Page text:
Fear and stress make people make bad decisions. At the same time, life sometimes involves real risks, and it’s important not to navigate them blind. As an investor and a “human guinea pig,” Tim Ferriss has taken some major risks over the course of his career, yet he considers himself quite conservative. How does he mitigate risk? How does he manage fear and stress? Like everything else Tim does, there’s a system to it.
- How do you take risks, and manage risks? … Well, it starts with defining risk, … so people start to manage risk … and think of risk and plan … for risk without ever defining it in the first place. … This is where we get ourselves into a lot of trouble. … I think of risk as the probability or the likelihood … of an irreversible negative outcome, … and many people view me as a risk taker. … How do you get comfortable taking so many risks? … I don't view myself as a risk taker at all. … I actually view myself as an expert or a would-be expert … at the very least in risk mitigation. … I think of myself as very, very conservative. … (engaging music) … The way that I work through different decisions … or potential risks is by following … an exercise called fear setting, … and I do this at least once a month. … I do this certainly multiple times a quarter, … and it is akin to goal setting. … A lot of people focus on goal setting, … well, if you're riding without the emergency break on, i.e. …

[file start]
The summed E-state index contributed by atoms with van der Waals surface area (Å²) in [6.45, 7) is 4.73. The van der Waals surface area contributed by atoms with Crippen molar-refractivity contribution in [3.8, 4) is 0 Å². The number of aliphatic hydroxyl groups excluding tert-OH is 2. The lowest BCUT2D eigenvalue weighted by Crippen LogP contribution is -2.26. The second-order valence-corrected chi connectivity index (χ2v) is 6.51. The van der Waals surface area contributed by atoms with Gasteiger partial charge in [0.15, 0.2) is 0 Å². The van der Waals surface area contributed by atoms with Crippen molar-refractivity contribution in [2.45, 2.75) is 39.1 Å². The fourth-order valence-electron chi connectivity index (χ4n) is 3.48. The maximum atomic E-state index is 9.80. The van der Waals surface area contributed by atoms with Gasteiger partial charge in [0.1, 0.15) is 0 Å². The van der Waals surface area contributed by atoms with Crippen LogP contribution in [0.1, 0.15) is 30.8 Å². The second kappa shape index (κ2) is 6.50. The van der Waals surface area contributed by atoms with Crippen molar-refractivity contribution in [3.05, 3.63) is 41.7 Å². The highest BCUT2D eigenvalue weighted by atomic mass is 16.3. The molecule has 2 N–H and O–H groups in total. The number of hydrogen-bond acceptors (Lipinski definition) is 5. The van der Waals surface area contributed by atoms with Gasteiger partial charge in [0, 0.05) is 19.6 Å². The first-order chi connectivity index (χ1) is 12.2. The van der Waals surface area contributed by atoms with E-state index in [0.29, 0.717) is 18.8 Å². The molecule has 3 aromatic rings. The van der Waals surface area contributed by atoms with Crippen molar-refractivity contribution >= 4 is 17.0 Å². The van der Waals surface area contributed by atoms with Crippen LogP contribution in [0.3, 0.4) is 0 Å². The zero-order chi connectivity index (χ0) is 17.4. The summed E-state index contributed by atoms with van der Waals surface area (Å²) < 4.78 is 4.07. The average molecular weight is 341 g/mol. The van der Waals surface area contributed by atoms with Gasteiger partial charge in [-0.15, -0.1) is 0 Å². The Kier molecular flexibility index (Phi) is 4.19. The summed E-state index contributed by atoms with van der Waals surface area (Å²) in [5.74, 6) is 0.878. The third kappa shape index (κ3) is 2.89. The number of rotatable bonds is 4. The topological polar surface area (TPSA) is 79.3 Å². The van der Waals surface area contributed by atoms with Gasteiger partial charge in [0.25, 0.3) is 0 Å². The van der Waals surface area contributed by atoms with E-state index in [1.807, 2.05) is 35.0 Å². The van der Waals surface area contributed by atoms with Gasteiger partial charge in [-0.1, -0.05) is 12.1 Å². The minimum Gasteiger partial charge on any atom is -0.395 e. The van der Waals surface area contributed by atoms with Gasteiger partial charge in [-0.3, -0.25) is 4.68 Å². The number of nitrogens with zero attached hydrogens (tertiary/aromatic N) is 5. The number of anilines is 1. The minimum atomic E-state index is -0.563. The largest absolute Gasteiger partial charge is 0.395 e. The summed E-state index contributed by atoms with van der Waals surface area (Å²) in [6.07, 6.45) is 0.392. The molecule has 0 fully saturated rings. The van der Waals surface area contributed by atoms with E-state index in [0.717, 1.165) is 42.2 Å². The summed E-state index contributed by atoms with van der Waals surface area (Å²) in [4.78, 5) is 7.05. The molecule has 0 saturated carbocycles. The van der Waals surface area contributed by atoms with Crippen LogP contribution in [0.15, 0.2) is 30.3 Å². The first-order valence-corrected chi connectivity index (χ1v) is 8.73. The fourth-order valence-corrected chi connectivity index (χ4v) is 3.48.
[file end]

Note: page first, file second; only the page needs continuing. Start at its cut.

This course includes videos from:
Deepak Chopra, medical doctor, public speaker, and author of more than 80 books
Sarah Robb O'Hagan, executive, activist, entrepreneur, and the CEO of Flywheel Sports
Dorie Clark, marketing strategy consultant, professional speaker, and author (Reinventing You)
Stephen Miles, founder and CEO of The Miles Group
Tim Ferriss, podcaster and author (The 4-Hour Workweek and Tools of Titans)
Note: This course was produced by Big Think. We are pleased to host this content in our library.